What Is Arching Action?

by Don Friedman on April 18, 2016

A phrase that inevitably shows up when we discuss structural action within masonry walls is “arching action.” Usually, when we say that we mean that the masonry (most often brick, but not always) is acting as if there were an arch even though there is not.

Let’s see it:

The hard-burned tan face brick has been removed over the window, exposing the sloppier back-up made of common brick. The metal at the top center is a balcony bracket, the blue metal on the left is part of the scaffold, and the outline of a shallow jack-arch is visible at the bottom of the back-up. But the fascinating part of the picture is the self-supporting partially-demolished face brick.

The face brick in this area is not tied to the back in any way – this building was constructed before metal ties were used, and there are no header bricks visible – and the rough opening is supported against vertical movement only at the sides. The bricks are obviously not shaped or arranged as arch voussoirs, so whatever the “arching action” is, it is not entirely dependent on arch geometry.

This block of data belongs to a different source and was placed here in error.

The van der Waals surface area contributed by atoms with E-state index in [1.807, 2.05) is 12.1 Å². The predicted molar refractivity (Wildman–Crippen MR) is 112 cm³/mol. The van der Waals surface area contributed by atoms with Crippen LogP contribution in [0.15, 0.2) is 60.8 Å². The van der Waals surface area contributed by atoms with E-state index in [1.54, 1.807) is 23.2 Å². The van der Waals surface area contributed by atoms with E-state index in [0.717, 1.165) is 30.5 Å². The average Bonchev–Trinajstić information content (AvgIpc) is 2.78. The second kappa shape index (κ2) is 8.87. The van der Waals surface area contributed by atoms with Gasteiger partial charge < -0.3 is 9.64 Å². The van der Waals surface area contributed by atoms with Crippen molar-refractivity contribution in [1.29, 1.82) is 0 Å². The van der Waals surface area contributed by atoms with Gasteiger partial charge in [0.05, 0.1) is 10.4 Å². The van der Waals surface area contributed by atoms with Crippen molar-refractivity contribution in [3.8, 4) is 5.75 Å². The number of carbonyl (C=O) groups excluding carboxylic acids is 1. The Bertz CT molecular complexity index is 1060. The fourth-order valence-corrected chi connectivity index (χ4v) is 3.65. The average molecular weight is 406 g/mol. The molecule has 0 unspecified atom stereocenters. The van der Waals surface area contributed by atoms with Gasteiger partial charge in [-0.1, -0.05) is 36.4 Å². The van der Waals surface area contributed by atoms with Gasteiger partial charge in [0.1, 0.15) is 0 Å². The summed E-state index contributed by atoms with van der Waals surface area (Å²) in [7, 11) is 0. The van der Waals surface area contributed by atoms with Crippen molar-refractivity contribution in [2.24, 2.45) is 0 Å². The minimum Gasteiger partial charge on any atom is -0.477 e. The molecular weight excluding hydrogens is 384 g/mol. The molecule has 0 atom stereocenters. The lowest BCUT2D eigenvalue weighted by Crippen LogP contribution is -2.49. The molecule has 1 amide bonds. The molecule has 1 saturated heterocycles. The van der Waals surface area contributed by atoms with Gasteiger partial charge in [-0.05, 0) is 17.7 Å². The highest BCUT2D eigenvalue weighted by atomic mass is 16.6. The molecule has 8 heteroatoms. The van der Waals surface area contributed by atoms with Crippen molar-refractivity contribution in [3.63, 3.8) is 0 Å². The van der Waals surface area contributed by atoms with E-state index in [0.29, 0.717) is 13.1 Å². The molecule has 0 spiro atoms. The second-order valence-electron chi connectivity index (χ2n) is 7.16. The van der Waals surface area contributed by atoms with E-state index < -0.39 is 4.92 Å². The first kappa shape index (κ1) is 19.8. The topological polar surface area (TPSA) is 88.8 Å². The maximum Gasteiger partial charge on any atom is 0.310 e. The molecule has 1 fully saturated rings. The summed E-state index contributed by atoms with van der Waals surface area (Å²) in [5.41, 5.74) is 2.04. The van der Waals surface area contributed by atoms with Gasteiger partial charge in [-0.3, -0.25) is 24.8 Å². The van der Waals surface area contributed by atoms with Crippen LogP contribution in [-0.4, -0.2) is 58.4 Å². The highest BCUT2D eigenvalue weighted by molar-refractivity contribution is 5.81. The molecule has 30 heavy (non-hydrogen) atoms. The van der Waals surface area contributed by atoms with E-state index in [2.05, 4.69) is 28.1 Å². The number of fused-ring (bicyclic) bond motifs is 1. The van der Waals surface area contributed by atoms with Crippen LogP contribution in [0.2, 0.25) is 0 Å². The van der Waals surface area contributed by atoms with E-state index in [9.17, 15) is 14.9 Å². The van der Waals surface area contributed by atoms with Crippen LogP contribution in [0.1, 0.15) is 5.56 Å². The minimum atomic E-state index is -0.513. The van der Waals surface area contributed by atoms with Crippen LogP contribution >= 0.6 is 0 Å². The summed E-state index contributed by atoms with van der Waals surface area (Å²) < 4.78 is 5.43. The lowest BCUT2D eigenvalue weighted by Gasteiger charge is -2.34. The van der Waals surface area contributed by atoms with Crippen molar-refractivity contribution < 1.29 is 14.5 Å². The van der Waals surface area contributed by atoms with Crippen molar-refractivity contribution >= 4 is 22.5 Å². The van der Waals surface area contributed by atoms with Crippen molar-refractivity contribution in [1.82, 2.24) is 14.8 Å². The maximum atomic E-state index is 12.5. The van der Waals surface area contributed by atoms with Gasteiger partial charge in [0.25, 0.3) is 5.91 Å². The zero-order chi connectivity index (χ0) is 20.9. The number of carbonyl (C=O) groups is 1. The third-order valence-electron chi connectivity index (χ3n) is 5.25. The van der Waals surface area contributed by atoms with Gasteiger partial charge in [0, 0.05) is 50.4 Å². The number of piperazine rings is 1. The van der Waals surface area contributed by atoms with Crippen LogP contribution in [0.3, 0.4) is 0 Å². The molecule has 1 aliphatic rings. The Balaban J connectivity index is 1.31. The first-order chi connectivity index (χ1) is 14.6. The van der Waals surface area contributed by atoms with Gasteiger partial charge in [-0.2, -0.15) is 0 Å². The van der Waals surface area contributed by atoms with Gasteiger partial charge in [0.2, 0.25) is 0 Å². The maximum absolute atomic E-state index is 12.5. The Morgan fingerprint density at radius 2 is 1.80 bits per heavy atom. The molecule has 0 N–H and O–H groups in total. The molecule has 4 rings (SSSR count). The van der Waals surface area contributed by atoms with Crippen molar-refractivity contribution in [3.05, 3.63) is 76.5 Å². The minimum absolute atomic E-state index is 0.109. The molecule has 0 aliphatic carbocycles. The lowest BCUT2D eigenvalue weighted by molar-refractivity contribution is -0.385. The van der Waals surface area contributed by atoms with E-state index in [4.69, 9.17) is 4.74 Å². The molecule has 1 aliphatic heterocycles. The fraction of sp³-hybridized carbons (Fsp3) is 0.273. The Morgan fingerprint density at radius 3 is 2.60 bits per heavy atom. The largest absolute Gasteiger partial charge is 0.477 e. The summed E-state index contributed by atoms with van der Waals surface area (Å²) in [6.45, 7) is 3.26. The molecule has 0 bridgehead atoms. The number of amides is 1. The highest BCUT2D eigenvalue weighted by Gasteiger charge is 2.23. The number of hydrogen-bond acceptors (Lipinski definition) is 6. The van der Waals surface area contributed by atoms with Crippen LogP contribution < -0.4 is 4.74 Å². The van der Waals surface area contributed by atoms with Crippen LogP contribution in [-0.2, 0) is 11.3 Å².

In fact, each brick is corbelled: cantilevered half its own length, and held in place by the weight above the non-cantilevered half. This is a false arch, similar to those used in antiquity, but it may well be more than that. A false arch has no thrust, but there is a potential line of thrust in a shallow curve over the corbels of the brick. If the corbels did not exist because there was not enough weight above to hold the brick cantilevers in place, that line of true arch thrust would not work because the bricks would fall out of position; the false arch action that holds the bricks in position enables the true arch thrust. The actual stresses within the brick, which we did not attempt to measure for such a small amount of work, probably represent a combination of the true and false arch mechanisms.

To use a popular phrase: it’s complicated.

More thoughts on this topic: here.

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